ADSL and gaming

Falling bandwidth prices and growing broadband penetration are the main drivers behind the rapid growth South Africa’s online gaming space is currently experiencing as gamers increasingly head online to prove their skills and share a social experience with others that share their passion.    

That’s the word from Reinhard Rheeder-Kleist, games master and server administrator for Internet service provider (ISP), Web Africa.  Rheeder-Kleist is also well known in the South African gaming community as one of the organisers of the Organised Chaos LAN.

He says that faster and cheaper connectivity are spurring widespread interest in what was once a niche hobby.

Gamers can now choose from a wealth of Internet connectivity packages and options, thanks to more competition in the international cable and national infrastructure markets. The gamer’s first choice for connectivity should be an ADSL line, according to Rheeder-Kleist.

He adds that as popular as uncapped ADSL packages have become over the past few months, they are necessarily not ideal for competitive online gamers. The reason for this is that most uncapped offerings have high contention ratios – in other words, more users competing for a slice of bandwidth from the ISP – than most capped offerings.

“In addition, many uncapped services are heavily shaped by the ISPs that offer them. That means certain services such as Web browsing and email are given priority over other networking protocols, such as those that transport gaming traffic,” said Rheeder-Kleist.

“Aggressive traffic shaping and high contention ratios could lead to lacklustre network performance for gamers during times of the day when the network is busy, says Rheeder-Kleist. Gamers that want to be competitive in ‘twitch’ games such as Call of Duty could be seriously disadvantaged by poor latencies on congested uncapped services. “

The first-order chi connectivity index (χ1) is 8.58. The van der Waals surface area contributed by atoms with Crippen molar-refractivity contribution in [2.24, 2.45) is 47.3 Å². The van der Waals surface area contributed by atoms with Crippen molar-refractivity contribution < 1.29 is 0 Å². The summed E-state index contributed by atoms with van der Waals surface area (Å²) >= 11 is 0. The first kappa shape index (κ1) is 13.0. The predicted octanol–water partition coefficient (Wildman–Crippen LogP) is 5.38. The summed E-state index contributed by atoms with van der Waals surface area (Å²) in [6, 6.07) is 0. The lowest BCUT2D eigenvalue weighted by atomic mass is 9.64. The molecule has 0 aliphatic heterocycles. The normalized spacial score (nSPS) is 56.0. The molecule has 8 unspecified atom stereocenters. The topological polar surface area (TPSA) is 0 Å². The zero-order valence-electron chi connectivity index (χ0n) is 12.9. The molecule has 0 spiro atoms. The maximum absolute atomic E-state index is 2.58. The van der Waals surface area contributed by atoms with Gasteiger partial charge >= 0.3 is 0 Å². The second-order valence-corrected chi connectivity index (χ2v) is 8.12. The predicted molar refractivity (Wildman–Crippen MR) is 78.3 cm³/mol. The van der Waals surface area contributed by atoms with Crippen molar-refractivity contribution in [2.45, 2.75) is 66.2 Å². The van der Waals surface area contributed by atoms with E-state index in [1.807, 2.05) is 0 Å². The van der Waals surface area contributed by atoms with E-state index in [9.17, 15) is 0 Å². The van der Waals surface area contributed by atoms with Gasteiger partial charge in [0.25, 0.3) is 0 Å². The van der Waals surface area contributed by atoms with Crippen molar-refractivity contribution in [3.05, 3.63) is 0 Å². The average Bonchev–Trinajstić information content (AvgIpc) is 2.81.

Uncapped packages are ones that allow users to use as much ADSL data as they want to in a month, compared to capped packages that limit the amount of bandwidth they may use. Capped packages are more expensive, but do usually offer better performance, says Rheeder-Kleist.

“If the speed of your response time matters, as it does in first person shooters, you need a higher performance connection,” he adds. “If you’re concerned about the amount of bandwidth you might go through in a month of online gaming, you could take advantage of offers such as Web Africa’s FreeZone.”

Web Africa customers that play games online using Web Africa’s servers do not use up any of their bandwidth allocation. Certain downloads from the Steam service – including some patch and game downloads – are also within the Web Africa FreeZone.

Rheeder-Kleist says that gamers who want to compete on international servers should consider unshaped packages to ensure the lowest possible ping times. Many gaming pros have standard shaped or unshaped accounts for Web browsing and downloads and also buy some of the more expensive unshaped bandwidth for gaming online on international servers.

“But the package you need depends on the games you want to play,” he adds. “For example, an online role-playing game such as World of Warcraft relies less on low ping times than a shooter like Call of Duty. A shaped account might be fine for World of Warcraft, but less than ideal if you want to play Call of Duty against American players.”

Rheeder-Kleist expects strong growth in the online gaming market in the months ahead off the back of big titles such as StarCraft 2 and Call of Duty: Black Ops. In addition, Microsoft’s plans to launch the popular Xbox Live online gaming service in South Africa later this year will introduce many console gamers to the world of online gaming for the first time. 

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ADSL and gaming